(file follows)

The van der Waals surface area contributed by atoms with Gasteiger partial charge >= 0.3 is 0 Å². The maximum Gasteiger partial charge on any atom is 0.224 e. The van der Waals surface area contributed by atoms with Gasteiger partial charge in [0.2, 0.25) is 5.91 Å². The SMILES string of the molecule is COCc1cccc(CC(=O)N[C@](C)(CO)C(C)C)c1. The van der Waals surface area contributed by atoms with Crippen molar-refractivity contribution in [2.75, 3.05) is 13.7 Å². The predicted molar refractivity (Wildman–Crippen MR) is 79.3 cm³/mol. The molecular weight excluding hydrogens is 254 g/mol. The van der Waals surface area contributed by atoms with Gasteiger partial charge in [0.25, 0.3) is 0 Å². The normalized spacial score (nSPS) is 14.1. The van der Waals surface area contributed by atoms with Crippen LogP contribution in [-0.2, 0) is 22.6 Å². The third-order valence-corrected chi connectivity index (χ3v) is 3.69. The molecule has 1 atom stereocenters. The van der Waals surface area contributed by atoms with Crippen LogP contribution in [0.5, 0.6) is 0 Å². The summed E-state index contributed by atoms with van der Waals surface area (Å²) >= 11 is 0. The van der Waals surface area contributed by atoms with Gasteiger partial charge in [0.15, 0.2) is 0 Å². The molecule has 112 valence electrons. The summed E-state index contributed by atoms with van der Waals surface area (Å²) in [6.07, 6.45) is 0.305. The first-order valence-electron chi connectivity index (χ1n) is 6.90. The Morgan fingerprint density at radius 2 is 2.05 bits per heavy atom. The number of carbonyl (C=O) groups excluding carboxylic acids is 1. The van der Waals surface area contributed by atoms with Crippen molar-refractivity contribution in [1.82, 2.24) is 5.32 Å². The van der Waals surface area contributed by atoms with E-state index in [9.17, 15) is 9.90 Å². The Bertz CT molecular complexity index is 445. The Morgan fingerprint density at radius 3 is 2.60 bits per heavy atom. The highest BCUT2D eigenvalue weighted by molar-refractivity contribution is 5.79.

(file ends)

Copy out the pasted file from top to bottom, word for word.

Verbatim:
The van der Waals surface area contributed by atoms with Gasteiger partial charge >= 0.3 is 0 Å². The maximum Gasteiger partial charge on any atom is 0.224 e. The van der Waals surface area contributed by atoms with Gasteiger partial charge in [0.2, 0.25) is 5.91 Å². The SMILES string of the molecule is COCc1cccc(CC(=O)N[C@](C)(CO)C(C)C)c1. The van der Waals surface area contributed by atoms with Crippen molar-refractivity contribution in [2.75, 3.05) is 13.7 Å². The predicted molar refractivity (Wildman–Crippen MR) is 79.3 cm³/mol. The molecular weight excluding hydrogens is 254 g/mol. The van der Waals surface area contributed by atoms with Gasteiger partial charge in [0.25, 0.3) is 0 Å². The normalized spacial score (nSPS) is 14.1. The van der Waals surface area contributed by atoms with Crippen LogP contribution in [-0.2, 0) is 22.6 Å². The third-order valence-corrected chi connectivity index (χ3v) is 3.69. The molecule has 1 atom stereocenters. The van der Waals surface area contributed by atoms with Crippen LogP contribution in [0.5, 0.6) is 0 Å². The summed E-state index contributed by atoms with van der Waals surface area (Å²) >= 11 is 0. The van der Waals surface area contributed by atoms with Gasteiger partial charge in [0.15, 0.2) is 0 Å². The molecule has 112 valence electrons. The summed E-state index contributed by atoms with van der Waals surface area (Å²) in [6.07, 6.45) is 0.305. The first-order valence-electron chi connectivity index (χ1n) is 6.90. The Morgan fingerprint density at radius 2 is 2.05 bits per heavy atom. The number of carbonyl (C=O) groups excluding carboxylic acids is 1. The van der Waals surface area contributed by atoms with Crippen molar-refractivity contribution in [1.82, 2.24) is 5.32 Å². The van der Waals surface area contributed by atoms with E-state index in [9.17, 15) is 9.90 Å². The Bertz CT molecular complexity index is 445. The Morgan fingerprint density at radius 3 is 2.60 bits per heavy atom. The highest BCUT2D eigenvalue weighted by molar-refractivity contribution is 5.79.